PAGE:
Friday, March 30, 2012

Go'eil Yisrael Money (Shabbos Hagadol)

The Sadigura Rebbe had a minhag (custom) of telling the following story after bedikas chometz (the search for leavened bread before Passover). There was a poor Jew who lived on the outskirts of the city of Kolbanov. He ran an old, dilapidated tavern and inn, which had been on lease from the local squire. Business had always been slow and, month after month, year after year, he failed to make payments to the squire. The squire threatened the poor Jew repeatedly, but to no avail. He simply did not bring in enough money to pay his lease.

After months of the same old sob story from the Jew, the squire's anger began to rage. On the morning of shabbos hagadol (sabbath preceding Passover), he sent a band of Cossacks to rile up this Jew and his family, and to ransack his house and his belongings. The drunk mob threw the cholent pot through the window, overturned his table and chairs, and splashed the sewage bucket onto the poor man and his wife. The innkeeper was left wretched and miserable in his broken down home, and to make matters worse, there was no longer any cholent, their sole staple for shabbos, to eat.

Not knowing where to turn, the innkeeper rushed to the local shul, where he could hear, and perhaps gain consolation, from the shabbos hagadol drasha (sermon). The Rav of the town was Rav Avraham Yehoshua Heschel, later to become the Apter Rebbe. When the innkeeper arrived, Rav Heschel was in the midst of his grand drasha, as is the custom of shabbos hagadol. Those at the shul crowded around the Rav, basking in his profound and holy words. The innkeeper pushed his way into the crowded sanctuary, and found a tight spot in the back of the room. Standing at the back, he was unable to make out the Rav's exact words. But suddenly, the words came to life. And he heard the following: "In our tefillah (prayers) we find a beracha (blessing) that appears in two tenses. In the beracha following the shema and in the haggadah (prayer book for Passover) we find the words 'ga'al Yisrael - He who redeemed us' referring, of course, to G-d who redeemed us, but in the past tense. This beracha refers to the geulah (redemption) from our bondage in Egypt. But in the shemoneh esrei we say 'go'eil Yisrael - he who redeems us' in the present tense. This refers to the redemption that takes place from day to day. For example, if there is a poor Jew in some tiny village who can't afford to pay his lease, and the local squire sends his Cossacks to trash his house, and they overturn his tables and destroy everything in sight, then even this Jew will be redeemed from his state of misery and woe." The innkeeper was moved by these words, and ran onto the streets, singing, "go'eil Yisrael, go'eil Yisrael! The Rebbe said 'go'eil Yisrael!' He who 'redeems' Israel!"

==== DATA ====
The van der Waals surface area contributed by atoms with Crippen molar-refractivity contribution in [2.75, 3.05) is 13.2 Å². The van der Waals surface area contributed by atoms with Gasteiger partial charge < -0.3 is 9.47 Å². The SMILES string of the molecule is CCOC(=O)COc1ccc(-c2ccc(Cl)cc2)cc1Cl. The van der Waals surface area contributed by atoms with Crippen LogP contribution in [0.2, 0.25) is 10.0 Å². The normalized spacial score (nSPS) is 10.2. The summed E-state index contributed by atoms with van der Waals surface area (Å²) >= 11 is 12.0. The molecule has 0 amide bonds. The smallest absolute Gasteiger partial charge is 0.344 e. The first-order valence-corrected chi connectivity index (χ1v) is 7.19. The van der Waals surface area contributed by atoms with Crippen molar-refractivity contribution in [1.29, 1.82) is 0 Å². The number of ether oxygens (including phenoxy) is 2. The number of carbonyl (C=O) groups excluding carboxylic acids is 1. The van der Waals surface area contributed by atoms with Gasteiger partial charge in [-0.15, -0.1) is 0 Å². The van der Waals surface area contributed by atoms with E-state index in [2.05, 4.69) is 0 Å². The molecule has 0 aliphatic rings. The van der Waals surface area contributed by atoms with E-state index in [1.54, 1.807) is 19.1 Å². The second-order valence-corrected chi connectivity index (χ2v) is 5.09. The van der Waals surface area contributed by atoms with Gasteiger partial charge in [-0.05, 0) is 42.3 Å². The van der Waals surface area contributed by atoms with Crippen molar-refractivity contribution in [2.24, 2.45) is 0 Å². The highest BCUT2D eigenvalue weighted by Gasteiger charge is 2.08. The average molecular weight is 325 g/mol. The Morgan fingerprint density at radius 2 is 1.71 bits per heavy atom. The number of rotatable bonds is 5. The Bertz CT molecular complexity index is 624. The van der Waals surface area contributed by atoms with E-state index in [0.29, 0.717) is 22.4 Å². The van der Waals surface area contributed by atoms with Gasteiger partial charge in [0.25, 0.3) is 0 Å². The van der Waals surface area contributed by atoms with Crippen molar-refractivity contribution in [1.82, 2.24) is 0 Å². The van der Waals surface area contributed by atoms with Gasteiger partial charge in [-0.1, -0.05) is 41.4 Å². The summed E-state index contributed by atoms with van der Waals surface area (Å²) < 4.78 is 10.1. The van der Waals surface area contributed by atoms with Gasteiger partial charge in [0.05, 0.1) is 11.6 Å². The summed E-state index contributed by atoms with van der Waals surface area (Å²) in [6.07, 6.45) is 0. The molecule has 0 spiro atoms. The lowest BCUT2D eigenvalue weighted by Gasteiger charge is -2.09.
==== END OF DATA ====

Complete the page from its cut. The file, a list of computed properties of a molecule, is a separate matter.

The next day, the squire sent his gang yet again, this time expecting a payment. They found the Jew dancing and singing. Incredulous at the sight, they came to the conclusion that he buckled under the pressure of the financial burden, and went mad. Later that day, word came from the squire that he wanted to meet privately with the Jew. The Jew figured that he was in for a beating. On the way, he recalled the Rebbe's words, "He who 'redeems' Israel." He suddenly became confident, and there was a spring in his step. At the squire's residence he was questioned. "Tell me Moshele, why have you become such a happy-go-lucky? You live a pitiful existence, not able to eek out a penny to pay me or to survive yourself. Come here Moshele," said the squire reassuringly. "I'll give you a note with my seal to take down to the winery in town, and they'll give you wine on account for a certain sum. Sell the wine, and earn a little money. You'll then repeat the story over and over, and you will subsequently have enough money to both provide for your family and to pay off your debt to me."

The plan came off without a hitch. He bought and sold, and bought and sold, and soon had enough money all of the items required for the Pesach seder, and meat and fish and wine, as well. He was now able to pay off his debt to the squire. Before Pesach began, he tied together a bunch of coins into a cloth, and hurried over to the house of the Rav. He handed the gift to Rav Heschel, and exclaimed, "Rebbe, I've brought you some go'eil Yisrael money!"

No comments: